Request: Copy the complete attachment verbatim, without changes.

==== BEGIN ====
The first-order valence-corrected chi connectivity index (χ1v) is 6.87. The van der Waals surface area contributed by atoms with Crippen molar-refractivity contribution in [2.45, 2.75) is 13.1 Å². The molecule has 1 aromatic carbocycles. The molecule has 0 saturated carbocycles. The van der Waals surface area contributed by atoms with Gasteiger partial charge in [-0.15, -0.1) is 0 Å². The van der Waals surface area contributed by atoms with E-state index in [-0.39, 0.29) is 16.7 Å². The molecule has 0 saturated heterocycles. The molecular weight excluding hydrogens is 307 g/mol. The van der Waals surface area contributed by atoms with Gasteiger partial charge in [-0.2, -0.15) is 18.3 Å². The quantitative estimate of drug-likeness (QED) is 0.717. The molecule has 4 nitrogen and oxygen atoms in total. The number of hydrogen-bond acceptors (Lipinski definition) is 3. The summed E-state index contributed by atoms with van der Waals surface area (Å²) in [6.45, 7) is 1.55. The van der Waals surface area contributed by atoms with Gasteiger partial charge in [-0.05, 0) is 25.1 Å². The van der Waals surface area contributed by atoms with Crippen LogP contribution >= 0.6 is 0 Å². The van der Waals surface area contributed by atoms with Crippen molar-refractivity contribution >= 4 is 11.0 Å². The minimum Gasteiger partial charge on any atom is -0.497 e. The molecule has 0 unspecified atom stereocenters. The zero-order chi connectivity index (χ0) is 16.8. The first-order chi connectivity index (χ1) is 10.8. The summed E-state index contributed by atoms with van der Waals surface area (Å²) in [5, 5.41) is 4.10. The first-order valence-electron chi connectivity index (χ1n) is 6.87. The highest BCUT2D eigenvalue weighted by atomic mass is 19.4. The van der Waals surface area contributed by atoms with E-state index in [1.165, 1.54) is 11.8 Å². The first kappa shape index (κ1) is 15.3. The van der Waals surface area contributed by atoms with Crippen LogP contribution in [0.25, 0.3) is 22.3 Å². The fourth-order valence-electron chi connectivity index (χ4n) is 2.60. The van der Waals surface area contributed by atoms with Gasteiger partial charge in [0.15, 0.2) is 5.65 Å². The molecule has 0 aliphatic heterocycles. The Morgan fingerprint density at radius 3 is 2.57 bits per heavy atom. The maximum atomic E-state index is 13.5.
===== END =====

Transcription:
The first-order valence-corrected chi connectivity index (χ1v) is 6.87. The van der Waals surface area contributed by atoms with Crippen molar-refractivity contribution in [2.45, 2.75) is 13.1 Å². The molecule has 1 aromatic carbocycles. The molecule has 0 saturated carbocycles. The van der Waals surface area contributed by atoms with Gasteiger partial charge in [-0.15, -0.1) is 0 Å². The van der Waals surface area contributed by atoms with E-state index in [-0.39, 0.29) is 16.7 Å². The molecule has 0 saturated heterocycles. The molecular weight excluding hydrogens is 307 g/mol. The van der Waals surface area contributed by atoms with Gasteiger partial charge in [-0.2, -0.15) is 18.3 Å². The quantitative estimate of drug-likeness (QED) is 0.717. The molecule has 4 nitrogen and oxygen atoms in total. The number of hydrogen-bond acceptors (Lipinski definition) is 3. The summed E-state index contributed by atoms with van der Waals surface area (Å²) in [6.45, 7) is 1.55. The van der Waals surface area contributed by atoms with Gasteiger partial charge in [-0.05, 0) is 25.1 Å². The van der Waals surface area contributed by atoms with Crippen LogP contribution >= 0.6 is 0 Å². The van der Waals surface area contributed by atoms with Crippen molar-refractivity contribution >= 4 is 11.0 Å². The minimum Gasteiger partial charge on any atom is -0.497 e. The molecule has 0 unspecified atom stereocenters. The zero-order chi connectivity index (χ0) is 16.8. The first-order chi connectivity index (χ1) is 10.8. The summed E-state index contributed by atoms with van der Waals surface area (Å²) in [5, 5.41) is 4.10. The first-order valence-electron chi connectivity index (χ1n) is 6.87. The highest BCUT2D eigenvalue weighted by atomic mass is 19.4. The van der Waals surface area contributed by atoms with E-state index in [1.165, 1.54) is 11.8 Å². The first kappa shape index (κ1) is 15.3. The van der Waals surface area contributed by atoms with Crippen LogP contribution in [0.25, 0.3) is 22.3 Å². The fourth-order valence-electron chi connectivity index (χ4n) is 2.60. The van der Waals surface area contributed by atoms with Gasteiger partial charge in [0.15, 0.2) is 5.65 Å². The molecule has 0 aliphatic heterocycles. The Morgan fingerprint density at radius 3 is 2.57 bits per heavy atom. The maximum atomic E-state index is 13.5.